In order to engage in such an analysis, two basic requirements must be met. First a representation of economic activity must...

  8. 5: Education and Manpower: Some Sociological Aspects of Growth
    (pp. 76-89)

    One of the truisms of our times is that all of the nations of the world are undergoing a period wherein rapid social change is the norm. In some instances, in the so-called underdeveloped countries for example, the effects of the process of change are highly visible and appear to be more dramatic than they are in the industrial countries of the West. Nevertheless, one only has to mention the term “automation” and immediately people in industrial countries are conscious of the fact that change is going on about them in an equally dramatic way, although its effects tend to...

  9. 6: The Problem of Regional Disparities
    (pp. 90-111)
    T. N. BREWIS

    In Canada, as elsewhere. economic growth follows an irregular pattern over time. Growth has been much more rapid in some decades than others and shorter-run periods have been dominated by the fluctuations of the business cycle. Not only has the pace of development varied over time, but it has been unevenly distributed over the country as a whole, with the result that income and employment oportunities differ markedly from one part of the country to another. In certain cases, as in the recent development of oil and gas resources, the expansion of a particular area has been at the direct...

  10. 7: Industrial Organization and Technical Progress
    (pp. 112-137)

    In the Ely lecture of December 1964, in Boston, Professor James Tobin commented on economic growth as follows: “Let it be neither a new synonym for good things in general nor a fashionable way to describe other economic objectives. Let growth be something it is possible to oppose as well as to favor, depending on judgments of social priorities and opportunities.”¹ Tobin was calling for a more “definite and distinctive” meaning for the term. He then proceeded, in the rest of the lecture, to use the term to refer to society’s choice between “current needs and pleasures and those of...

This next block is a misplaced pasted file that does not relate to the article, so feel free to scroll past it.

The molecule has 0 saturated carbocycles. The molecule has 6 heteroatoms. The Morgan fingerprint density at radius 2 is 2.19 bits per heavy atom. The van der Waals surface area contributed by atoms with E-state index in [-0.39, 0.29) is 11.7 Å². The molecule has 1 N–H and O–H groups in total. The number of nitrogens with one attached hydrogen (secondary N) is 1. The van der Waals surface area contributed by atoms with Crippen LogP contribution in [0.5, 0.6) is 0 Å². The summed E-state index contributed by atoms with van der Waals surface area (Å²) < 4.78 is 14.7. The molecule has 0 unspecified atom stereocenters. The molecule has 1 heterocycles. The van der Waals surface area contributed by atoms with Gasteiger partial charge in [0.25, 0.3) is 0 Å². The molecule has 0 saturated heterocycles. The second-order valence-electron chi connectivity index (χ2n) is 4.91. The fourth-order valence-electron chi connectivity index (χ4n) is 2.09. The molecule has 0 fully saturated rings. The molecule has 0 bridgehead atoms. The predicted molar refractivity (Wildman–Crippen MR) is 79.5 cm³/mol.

11. 8: Policies for Economic Growth in Canada
    (pp. 138-158)

    Lectures on economic growth seldom fail to remind me of the advocacy of salvation by the Christian ministry. In both cases, the speaker can safely assume that the audience accepts the merits of the end result. People may be quite uncertain of the exact pleasures to be drawn from both the afterlife and secular economic expansion, but in any case nobody wants damnation and nobody wants shrinkage. When it comes to naming the policies necessary to secure either growth or salvation, the advocate faces a momentary problem of seeming to confront bis listeners with tough decisions about abstinence and reform....

  12. Epilogue
    (pp. 159-164)

    In the two years following the delivery of these lectures, output has risen rapidly. G.N.P. was over 20 per cent greater in the second quarter of 1966 than it was in the second quarter of 1964, averaging a per capita increase of 4.5 per cent a year in real terms. The business cycle expansion beginning in 1961 and still continuing in the spring of 1967 has confounded some of the business cycle prophets who bad anticipated an earlier reversal of short-term trends.

    As was to be expected, the return to an unemployment rate of 3.4 per cent by early 1965...

  13. NOTES
    (pp. 165-174)
    (pp. 175-175)
    (pp. 176-178)
  16. Back Matter
    (pp. 179-180)